Germany collapse from Swedish Elm disease

Three goals up at half-time. Four to the good an hour in. Some fantastic one-touch football, some of the best stuff we have seen from the Nationalmannschaft this year. Two goals from Miroslav Klose to see him go one behind Gerd Müller’s long-standing international goal-scoring record. More sublime play from the effervescent Marco Reus. Even a goal from Per Mertesacker – a volley at that.

It couldn’t get much better.

Some supporters in Sweden had switched off their television sets by now, utterly downcast and convinced that the eleven useless meatballs in yellow shirts were going to get whipped by six or seven.

Oh, football can be so cruel.

Germany had never failed to win having taken a four-goal lead. Never ever. In fact, very few professional teams would fail to win having taken a four-goal lead. But those Swedish supporters that had decided to go to bed early or switch over to the repeat of Wallander would miss out on something that was truly special.

For us Germany supporters however, this evening of glory in Berlin would very quickly turn into the stuff of nightmares. The warm glow inside would be replaced by a sense of inexplicable emptiness and disbelief.

After a hour of sublime play and almost nonchalant dominance against an opponent that had been more or less invisible, we would witness half an hour of shock-inducing madness that would take us all back to the dark days of the early 2000s and the regime of Erich Ribbeck. Thirty minutes that would see this talented bunch of young players suddenly be transformed into a white and black blob of blancmange in the face of one world-class striker leading a third-class attack. Even the usually stoic Manuel Neuer would end up looking like a bowl of not-quite-set jelly.

It would be the third minute of additional time when the strawberry blond Rasmus Elm would sweep the ball past the German ‘keeper to complete the impossible comeback. Impossible, but with a curious sense of the inevitable about it.

Coach Jogi Löw would make two changes to the eleven that had started against the Republic of Ireland four days earlier, with skipper Philipp Lahm returning from suspension and taking the place of left-back Marcel Schmelzer who had pulled out injured – meaning that Jérôme Boateng would retain his place at right-back. Elsewhere, the injury to defensive midfielder Sami Khedira would see Toni Kroos given a start alongside FC Bayern München team mate Bastian Schweinsteiger.

It would be a cool and slightly damp evening in the German capital, with rain clearly in the air as Portuguese referee Pedro Proença led both sides out in front of a crowd of just under seventy-three thousand – including Bundeskanzler Angela Merkel who had probably taken the short trip down from the Reichstag. The home side would wear their traditional ensemble, while the opponents – captained by the mercurial Zlatan Ibrahimović – would be dressed in their familiar yellow shirts, blue shorts and yellow socks.

1 min. Sweden get things underway. Germany are quick to press for the ball, and almost immediately seize possession.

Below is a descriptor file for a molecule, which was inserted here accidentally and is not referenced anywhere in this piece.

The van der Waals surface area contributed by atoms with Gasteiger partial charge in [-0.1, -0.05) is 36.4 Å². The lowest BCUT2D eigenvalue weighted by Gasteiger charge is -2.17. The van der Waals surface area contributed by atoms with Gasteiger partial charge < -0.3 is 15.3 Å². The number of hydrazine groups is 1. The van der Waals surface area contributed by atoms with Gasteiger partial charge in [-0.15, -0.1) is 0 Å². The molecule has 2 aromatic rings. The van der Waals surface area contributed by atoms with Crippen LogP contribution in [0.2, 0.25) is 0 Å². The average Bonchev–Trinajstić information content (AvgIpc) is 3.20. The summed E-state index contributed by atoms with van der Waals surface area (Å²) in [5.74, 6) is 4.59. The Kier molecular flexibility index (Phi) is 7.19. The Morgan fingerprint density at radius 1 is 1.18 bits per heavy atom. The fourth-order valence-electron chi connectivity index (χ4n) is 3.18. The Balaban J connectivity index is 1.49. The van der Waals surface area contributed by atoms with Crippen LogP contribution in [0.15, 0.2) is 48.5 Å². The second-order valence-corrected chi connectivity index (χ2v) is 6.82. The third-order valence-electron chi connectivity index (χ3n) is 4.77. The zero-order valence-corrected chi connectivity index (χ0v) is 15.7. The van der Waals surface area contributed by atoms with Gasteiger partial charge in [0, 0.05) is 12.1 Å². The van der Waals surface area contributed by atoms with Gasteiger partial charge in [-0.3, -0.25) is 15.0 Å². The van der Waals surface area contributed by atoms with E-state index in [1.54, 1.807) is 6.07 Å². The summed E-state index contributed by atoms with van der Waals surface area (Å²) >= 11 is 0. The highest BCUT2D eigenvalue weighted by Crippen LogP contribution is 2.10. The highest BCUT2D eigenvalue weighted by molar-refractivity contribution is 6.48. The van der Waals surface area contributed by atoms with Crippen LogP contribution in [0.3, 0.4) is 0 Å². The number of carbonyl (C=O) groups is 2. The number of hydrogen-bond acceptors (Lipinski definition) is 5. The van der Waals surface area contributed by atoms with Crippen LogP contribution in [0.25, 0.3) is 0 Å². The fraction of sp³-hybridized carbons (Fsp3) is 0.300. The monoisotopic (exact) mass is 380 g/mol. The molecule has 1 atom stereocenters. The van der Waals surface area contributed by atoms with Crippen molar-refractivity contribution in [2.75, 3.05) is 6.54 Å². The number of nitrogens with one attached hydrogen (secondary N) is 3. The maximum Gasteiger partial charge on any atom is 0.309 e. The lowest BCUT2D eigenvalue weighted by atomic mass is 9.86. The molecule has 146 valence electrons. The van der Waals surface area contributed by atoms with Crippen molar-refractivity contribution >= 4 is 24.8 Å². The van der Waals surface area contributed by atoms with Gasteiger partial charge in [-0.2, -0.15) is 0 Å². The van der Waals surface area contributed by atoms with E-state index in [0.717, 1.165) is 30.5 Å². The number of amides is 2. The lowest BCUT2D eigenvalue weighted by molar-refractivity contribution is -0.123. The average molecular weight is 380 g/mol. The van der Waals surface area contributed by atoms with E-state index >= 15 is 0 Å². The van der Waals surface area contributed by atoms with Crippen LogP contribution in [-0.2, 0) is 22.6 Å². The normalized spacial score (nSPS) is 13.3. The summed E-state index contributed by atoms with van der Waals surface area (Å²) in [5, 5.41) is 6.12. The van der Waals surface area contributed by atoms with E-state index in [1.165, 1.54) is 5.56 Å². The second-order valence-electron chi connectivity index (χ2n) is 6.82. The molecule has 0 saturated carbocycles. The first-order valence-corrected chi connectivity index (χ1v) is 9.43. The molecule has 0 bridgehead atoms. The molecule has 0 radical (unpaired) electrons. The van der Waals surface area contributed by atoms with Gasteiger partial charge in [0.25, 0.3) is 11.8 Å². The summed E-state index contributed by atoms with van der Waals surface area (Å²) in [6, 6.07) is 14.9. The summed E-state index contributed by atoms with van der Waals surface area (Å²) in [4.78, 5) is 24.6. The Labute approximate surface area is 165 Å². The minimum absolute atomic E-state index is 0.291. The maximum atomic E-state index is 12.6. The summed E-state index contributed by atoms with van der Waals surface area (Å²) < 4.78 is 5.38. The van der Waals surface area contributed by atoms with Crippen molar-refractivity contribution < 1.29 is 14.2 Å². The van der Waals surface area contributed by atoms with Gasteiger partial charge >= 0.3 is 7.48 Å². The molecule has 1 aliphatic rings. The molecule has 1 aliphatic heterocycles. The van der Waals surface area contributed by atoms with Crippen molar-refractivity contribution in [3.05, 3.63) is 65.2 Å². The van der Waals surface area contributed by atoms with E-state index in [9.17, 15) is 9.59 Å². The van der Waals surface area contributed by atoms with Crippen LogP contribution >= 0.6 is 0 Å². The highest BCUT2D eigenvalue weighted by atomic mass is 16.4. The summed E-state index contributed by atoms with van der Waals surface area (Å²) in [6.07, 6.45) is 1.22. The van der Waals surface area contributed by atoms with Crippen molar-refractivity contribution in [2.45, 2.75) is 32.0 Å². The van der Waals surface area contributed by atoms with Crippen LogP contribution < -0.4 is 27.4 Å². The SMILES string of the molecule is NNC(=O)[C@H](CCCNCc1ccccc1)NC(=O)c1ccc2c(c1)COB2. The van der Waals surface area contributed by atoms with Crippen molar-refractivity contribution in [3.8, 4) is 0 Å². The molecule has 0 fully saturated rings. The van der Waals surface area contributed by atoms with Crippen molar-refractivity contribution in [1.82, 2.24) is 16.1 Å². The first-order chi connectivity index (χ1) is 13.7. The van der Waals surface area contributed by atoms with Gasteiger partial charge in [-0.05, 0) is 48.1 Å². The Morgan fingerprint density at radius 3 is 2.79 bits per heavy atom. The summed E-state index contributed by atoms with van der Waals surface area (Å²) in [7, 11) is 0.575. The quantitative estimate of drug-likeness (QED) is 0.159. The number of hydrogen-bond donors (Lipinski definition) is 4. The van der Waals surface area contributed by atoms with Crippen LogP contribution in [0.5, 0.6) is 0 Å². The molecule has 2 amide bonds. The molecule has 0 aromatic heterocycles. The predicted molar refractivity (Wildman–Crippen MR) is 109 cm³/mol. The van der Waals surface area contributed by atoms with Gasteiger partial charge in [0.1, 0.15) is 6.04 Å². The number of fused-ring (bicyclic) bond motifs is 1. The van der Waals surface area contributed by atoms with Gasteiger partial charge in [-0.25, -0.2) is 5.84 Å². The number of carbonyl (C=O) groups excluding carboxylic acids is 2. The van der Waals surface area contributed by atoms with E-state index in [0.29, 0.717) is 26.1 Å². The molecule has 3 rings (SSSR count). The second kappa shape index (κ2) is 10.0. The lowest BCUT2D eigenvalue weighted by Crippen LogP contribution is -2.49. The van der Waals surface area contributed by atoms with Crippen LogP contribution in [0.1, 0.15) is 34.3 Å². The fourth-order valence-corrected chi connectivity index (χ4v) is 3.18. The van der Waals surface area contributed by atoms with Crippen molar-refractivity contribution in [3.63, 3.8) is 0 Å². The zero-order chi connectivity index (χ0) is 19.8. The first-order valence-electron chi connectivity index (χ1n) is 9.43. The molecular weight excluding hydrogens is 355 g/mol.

2 mins. The first chance. The home side spread the play from left to right, and Jérôme Boateng exchanges passes with Miroslav Klose before making his way on the right towards the byline. The right-back sends a firm low cross in the box, and his FC Bayern team mate Thomas Müller arrives at the near post and forces Swedish ‘keeper Andreas Isaksson to make a reflex save from close range. Müller gets another bite of the cherry as the rebound comes straight back to him, but only finds Isaksson again who deflects the ball onto the post before it is hacked away by a yellow shirt.

4 mins. The visitors are finding it hard to keep hold of the ball, and Boateng is looking particularly dangerous down the right flank.

5 mins. The Swedes finally get the ball, and makes quickly into the German half. Midfielder Samuel Holmén picks up the ball just outside the eigteen yard box and sends a well-struck shot over the crossbar.

8 mins. Boateng does well to win the ball, and play is quickly switched to the left. Skipper Philipp Lahm picks up the ball and plays a neat one-two with Toni Kroos before finding the past-advancing Marco Reus. The Borussia Dortmund man glides to the byline, and plays the perfect cutback for Klose, who lashes the ball into the left with his left foot from ten yards. It’s Klose’s sixth-sixth international goal. 1-0.

11 mins. Joachim Löw’s side are looking confortable, and this opening ten minutes is in marked contrast to the start in Dublin. Plenty of possession, and lots of neat passing and excellent movement off the ball.

12 mins. Germany win a corner out on the left, But Reus’ well-placed inswinging ball is easily cleared by the Swedish defence.

15 mins. Smooth as you like. Some stunning play from the Mannschaft, who combine down the left to set up Klose for his second in the space of seven minutes to double the lead. After one intricate move breaks down, Mesut Özil plays the ball back to Reus, who once again charges to the byline following two perfect interchanges with Kroos and Müller. The winger once again cuts the ball back into the box, where Klose is on hand to stab it home from close range at the second attempt. A fantastic move, with world-class short passing in the opposition box. Klose notches up goal number sixty-seven to move just one behind the great Gerd Müller. 2-0.